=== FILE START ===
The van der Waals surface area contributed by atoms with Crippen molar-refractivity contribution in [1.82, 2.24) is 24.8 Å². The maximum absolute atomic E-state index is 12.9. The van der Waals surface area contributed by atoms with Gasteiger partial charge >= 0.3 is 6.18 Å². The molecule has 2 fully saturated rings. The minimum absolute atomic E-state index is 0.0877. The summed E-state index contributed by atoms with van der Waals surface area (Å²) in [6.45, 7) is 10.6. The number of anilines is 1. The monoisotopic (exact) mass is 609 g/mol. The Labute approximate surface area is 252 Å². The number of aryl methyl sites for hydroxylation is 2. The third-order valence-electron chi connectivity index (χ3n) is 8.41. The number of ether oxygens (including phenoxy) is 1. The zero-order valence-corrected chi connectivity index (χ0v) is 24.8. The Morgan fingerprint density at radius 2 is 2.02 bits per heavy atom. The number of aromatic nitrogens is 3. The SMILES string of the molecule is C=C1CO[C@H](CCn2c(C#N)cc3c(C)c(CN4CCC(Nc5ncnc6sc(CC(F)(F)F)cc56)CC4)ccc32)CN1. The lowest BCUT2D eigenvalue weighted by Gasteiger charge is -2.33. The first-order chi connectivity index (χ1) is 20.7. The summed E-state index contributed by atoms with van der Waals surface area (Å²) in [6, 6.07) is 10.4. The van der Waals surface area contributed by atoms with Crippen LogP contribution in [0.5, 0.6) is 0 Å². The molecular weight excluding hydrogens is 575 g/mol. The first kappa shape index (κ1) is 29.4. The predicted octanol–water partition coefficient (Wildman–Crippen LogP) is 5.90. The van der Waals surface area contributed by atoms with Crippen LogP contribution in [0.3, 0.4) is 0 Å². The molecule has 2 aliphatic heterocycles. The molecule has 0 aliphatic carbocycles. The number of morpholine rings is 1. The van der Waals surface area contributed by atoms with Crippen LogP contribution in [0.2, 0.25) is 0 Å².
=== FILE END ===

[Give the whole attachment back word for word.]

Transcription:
The van der Waals surface area contributed by atoms with Crippen molar-refractivity contribution in [1.82, 2.24) is 24.8 Å². The maximum absolute atomic E-state index is 12.9. The van der Waals surface area contributed by atoms with Gasteiger partial charge >= 0.3 is 6.18 Å². The molecule has 2 fully saturated rings. The minimum absolute atomic E-state index is 0.0877. The summed E-state index contributed by atoms with van der Waals surface area (Å²) in [6.45, 7) is 10.6. The number of anilines is 1. The monoisotopic (exact) mass is 609 g/mol. The Labute approximate surface area is 252 Å². The number of aryl methyl sites for hydroxylation is 2. The third-order valence-electron chi connectivity index (χ3n) is 8.41. The number of ether oxygens (including phenoxy) is 1. The zero-order valence-corrected chi connectivity index (χ0v) is 24.8. The Morgan fingerprint density at radius 2 is 2.02 bits per heavy atom. The number of aromatic nitrogens is 3. The SMILES string of the molecule is C=C1CO[C@H](CCn2c(C#N)cc3c(C)c(CN4CCC(Nc5ncnc6sc(CC(F)(F)F)cc56)CC4)ccc32)CN1. The lowest BCUT2D eigenvalue weighted by Gasteiger charge is -2.33. The first-order chi connectivity index (χ1) is 20.7. The summed E-state index contributed by atoms with van der Waals surface area (Å²) in [6, 6.07) is 10.4. The van der Waals surface area contributed by atoms with Crippen LogP contribution in [0.5, 0.6) is 0 Å². The molecular weight excluding hydrogens is 575 g/mol. The first kappa shape index (κ1) is 29.4. The predicted octanol–water partition coefficient (Wildman–Crippen LogP) is 5.90. The van der Waals surface area contributed by atoms with Crippen LogP contribution in [0.3, 0.4) is 0 Å². The molecule has 2 aliphatic heterocycles. The molecule has 0 aliphatic carbocycles. The number of morpholine rings is 1. The van der Waals surface area contributed by atoms with Crippen LogP contribution in [0.2, 0.25) is 0 Å².